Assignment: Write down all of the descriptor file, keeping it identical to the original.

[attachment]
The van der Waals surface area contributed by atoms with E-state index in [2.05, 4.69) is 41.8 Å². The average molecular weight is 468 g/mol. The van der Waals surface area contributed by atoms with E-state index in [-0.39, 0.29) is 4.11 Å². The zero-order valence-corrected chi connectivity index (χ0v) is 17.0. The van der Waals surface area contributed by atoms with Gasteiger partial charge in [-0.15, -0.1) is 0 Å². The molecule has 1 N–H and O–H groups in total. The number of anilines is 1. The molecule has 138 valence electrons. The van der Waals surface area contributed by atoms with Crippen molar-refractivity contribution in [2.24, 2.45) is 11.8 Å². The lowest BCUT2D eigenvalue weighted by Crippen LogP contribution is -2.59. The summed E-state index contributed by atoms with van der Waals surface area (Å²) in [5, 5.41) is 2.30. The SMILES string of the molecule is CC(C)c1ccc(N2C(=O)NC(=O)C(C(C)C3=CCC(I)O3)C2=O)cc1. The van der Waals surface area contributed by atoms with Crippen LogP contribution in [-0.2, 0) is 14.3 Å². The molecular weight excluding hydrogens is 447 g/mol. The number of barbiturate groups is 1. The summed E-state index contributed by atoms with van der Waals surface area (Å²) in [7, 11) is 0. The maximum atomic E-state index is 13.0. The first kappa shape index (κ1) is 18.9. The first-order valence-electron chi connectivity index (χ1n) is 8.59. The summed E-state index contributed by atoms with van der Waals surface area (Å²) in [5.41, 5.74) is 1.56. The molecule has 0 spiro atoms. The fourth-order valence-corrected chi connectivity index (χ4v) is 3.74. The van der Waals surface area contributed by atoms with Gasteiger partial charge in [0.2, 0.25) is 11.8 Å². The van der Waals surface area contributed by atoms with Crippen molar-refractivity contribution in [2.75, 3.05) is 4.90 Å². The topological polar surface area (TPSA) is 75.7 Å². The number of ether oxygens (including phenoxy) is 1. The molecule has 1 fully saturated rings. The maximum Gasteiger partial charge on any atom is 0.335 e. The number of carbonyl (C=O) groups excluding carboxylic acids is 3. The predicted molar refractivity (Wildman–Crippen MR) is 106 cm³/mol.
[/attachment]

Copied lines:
The van der Waals surface area contributed by atoms with E-state index in [2.05, 4.69) is 41.8 Å². The average molecular weight is 468 g/mol. The van der Waals surface area contributed by atoms with E-state index in [-0.39, 0.29) is 4.11 Å². The zero-order valence-corrected chi connectivity index (χ0v) is 17.0. The van der Waals surface area contributed by atoms with Gasteiger partial charge in [-0.15, -0.1) is 0 Å². The molecule has 1 N–H and O–H groups in total. The number of anilines is 1. The molecule has 138 valence electrons. The van der Waals surface area contributed by atoms with Crippen molar-refractivity contribution in [2.24, 2.45) is 11.8 Å². The lowest BCUT2D eigenvalue weighted by Crippen LogP contribution is -2.59. The summed E-state index contributed by atoms with van der Waals surface area (Å²) in [5, 5.41) is 2.30. The SMILES string of the molecule is CC(C)c1ccc(N2C(=O)NC(=O)C(C(C)C3=CCC(I)O3)C2=O)cc1. The van der Waals surface area contributed by atoms with Crippen LogP contribution in [-0.2, 0) is 14.3 Å². The molecular weight excluding hydrogens is 447 g/mol. The number of barbiturate groups is 1. The summed E-state index contributed by atoms with van der Waals surface area (Å²) in [7, 11) is 0. The maximum atomic E-state index is 13.0. The first kappa shape index (κ1) is 18.9. The first-order valence-electron chi connectivity index (χ1n) is 8.59. The summed E-state index contributed by atoms with van der Waals surface area (Å²) in [5.41, 5.74) is 1.56. The molecule has 0 spiro atoms. The fourth-order valence-corrected chi connectivity index (χ4v) is 3.74. The van der Waals surface area contributed by atoms with Gasteiger partial charge in [0.2, 0.25) is 11.8 Å². The van der Waals surface area contributed by atoms with Crippen molar-refractivity contribution in [2.75, 3.05) is 4.90 Å². The topological polar surface area (TPSA) is 75.7 Å². The number of ether oxygens (including phenoxy) is 1. The molecule has 1 fully saturated rings. The maximum Gasteiger partial charge on any atom is 0.335 e. The number of carbonyl (C=O) groups excluding carboxylic acids is 3. The predicted molar refractivity (Wildman–Crippen MR) is 106 cm³/mol.